6. 2. OPENNESS: Emmanuel Levinas
    (pp. 61-98)

    What does thinking open when it (re-)opens wonder? Insofar as wonder opens thinking to begin with, might one venture that opening wonder would open openness itself? Or that wonder keeps the open open? And if so, what are the implications of keeping thinking so profoundly exposed?

    Because of the irreducibly ambivalent nature of thaumazein, we have seen that remaining with wonder opens onto a kind of horror: horror at the sudden uncanniness of the everyday; at the groundlessness of the thinking self and the objects it clearly and distinctly perceives; at the monstrous slippage between friend and foe, Harpies and...

  7. 3. RELATION: Jean-Luc Nancy
    (pp. 99-132)

    During the course of our journey with Levinas, we saw a steady correspondence between the closure of indeterminacy and the erection of a selfdetermined subject. Remaining with indeterminacy, then, will be a matter of preventing this solidification at all turns. We return, therefore, to the Heideggerian insight the early Levinas charged with “banality”: that, from the outset, Dasein is Mit-sein. Insofar as being [sein] is, being is there, insofar as it is there, it is in a world, and insofar as it is in-the-world, being there is always already engaged in various relations of concern with other innerworldly beings.¹ At...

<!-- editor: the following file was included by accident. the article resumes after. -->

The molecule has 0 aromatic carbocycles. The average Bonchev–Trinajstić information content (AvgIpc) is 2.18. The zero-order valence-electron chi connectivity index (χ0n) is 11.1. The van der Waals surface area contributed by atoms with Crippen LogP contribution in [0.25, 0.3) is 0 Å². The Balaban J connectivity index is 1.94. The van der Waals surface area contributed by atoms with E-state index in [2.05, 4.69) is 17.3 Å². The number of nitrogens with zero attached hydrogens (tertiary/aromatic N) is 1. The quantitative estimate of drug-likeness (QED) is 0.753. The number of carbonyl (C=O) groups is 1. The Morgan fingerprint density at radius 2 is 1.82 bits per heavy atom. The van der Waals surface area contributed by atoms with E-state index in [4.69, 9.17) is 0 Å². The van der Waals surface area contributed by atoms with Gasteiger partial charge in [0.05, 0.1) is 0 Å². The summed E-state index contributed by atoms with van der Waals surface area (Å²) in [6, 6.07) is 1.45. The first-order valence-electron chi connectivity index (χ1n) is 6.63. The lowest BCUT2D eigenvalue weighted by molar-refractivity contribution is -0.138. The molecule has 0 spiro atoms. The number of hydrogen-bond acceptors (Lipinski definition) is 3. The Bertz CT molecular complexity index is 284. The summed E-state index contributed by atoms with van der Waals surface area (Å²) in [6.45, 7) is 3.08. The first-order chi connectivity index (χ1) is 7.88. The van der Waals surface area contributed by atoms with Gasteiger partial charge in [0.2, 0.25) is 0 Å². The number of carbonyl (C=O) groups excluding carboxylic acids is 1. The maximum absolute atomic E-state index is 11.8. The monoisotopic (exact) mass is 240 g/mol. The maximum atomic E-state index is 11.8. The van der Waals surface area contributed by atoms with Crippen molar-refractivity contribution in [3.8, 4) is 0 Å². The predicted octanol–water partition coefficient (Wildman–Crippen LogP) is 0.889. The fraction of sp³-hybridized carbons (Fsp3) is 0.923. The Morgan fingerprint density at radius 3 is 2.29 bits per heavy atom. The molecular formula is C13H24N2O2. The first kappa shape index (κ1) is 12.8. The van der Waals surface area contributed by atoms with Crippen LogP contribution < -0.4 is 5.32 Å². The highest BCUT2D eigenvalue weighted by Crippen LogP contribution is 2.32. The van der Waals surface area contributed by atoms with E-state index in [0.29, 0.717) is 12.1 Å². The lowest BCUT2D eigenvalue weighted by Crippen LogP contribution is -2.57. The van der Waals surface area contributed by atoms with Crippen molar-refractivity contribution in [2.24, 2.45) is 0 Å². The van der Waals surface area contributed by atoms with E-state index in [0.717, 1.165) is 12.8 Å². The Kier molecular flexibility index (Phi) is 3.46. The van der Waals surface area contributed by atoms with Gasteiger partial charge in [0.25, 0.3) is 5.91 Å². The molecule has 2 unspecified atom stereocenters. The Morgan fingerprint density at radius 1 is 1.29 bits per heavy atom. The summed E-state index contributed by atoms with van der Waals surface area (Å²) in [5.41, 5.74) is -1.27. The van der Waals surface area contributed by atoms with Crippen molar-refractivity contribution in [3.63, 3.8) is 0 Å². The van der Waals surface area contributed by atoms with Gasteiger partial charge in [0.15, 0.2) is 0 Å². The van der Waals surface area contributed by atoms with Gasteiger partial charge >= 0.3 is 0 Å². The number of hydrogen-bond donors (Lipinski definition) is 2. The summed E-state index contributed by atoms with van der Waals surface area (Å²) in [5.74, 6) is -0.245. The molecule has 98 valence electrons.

8. 4. DECISION: Jacques Derrida
    (pp. 133-184)

    In the introductory chapter, the problematic of thaumazein was preliminarily articulated through Hannah Arendt’s fourfold suspicion of it. For Arendt, we recall, dwelling in wonder is inimical to responsible participation in civil society because it delivers the wonderer out of the world of everyday affairs, exposes him to all manner of good and evil forces, singularizes him at the expense of all earthly relations, and prevents him from forming any stable opinion, which means he has no base upon which to make concrete decisions. Through analyses of Heidegger, Levinas, and Nancy, I have gradually sketched thaumazein as a double movement...

  9. POSTLUDE: Possibility
    (pp. 185-196)

    During the past fifteen years or so, and with increasing regularity, scholars across the disciplines have become fascinated with the proliferation between the fifteenth and seventeenth centuries of wonders, marvels, prodigies, automata, witches, wizards, and monsters, particularly as these figures served as foils for modern Europe’s social, religious, political, and scientific self-becoming.¹ Although vastly different from one another, each of these recent studies demonstrates in one way or another that, thanks to the fantastic stories, amazing objects, and exotic bodies that flowed through newly established trade routes, early modern Europe was obsessed with wonders. John Onians, although he too claims...

  10. NOTES
    (pp. 197-234)
  11. BIBLIOGRAPHY
    (pp. 235-250)
  12. INDEX
    (pp. 251-258)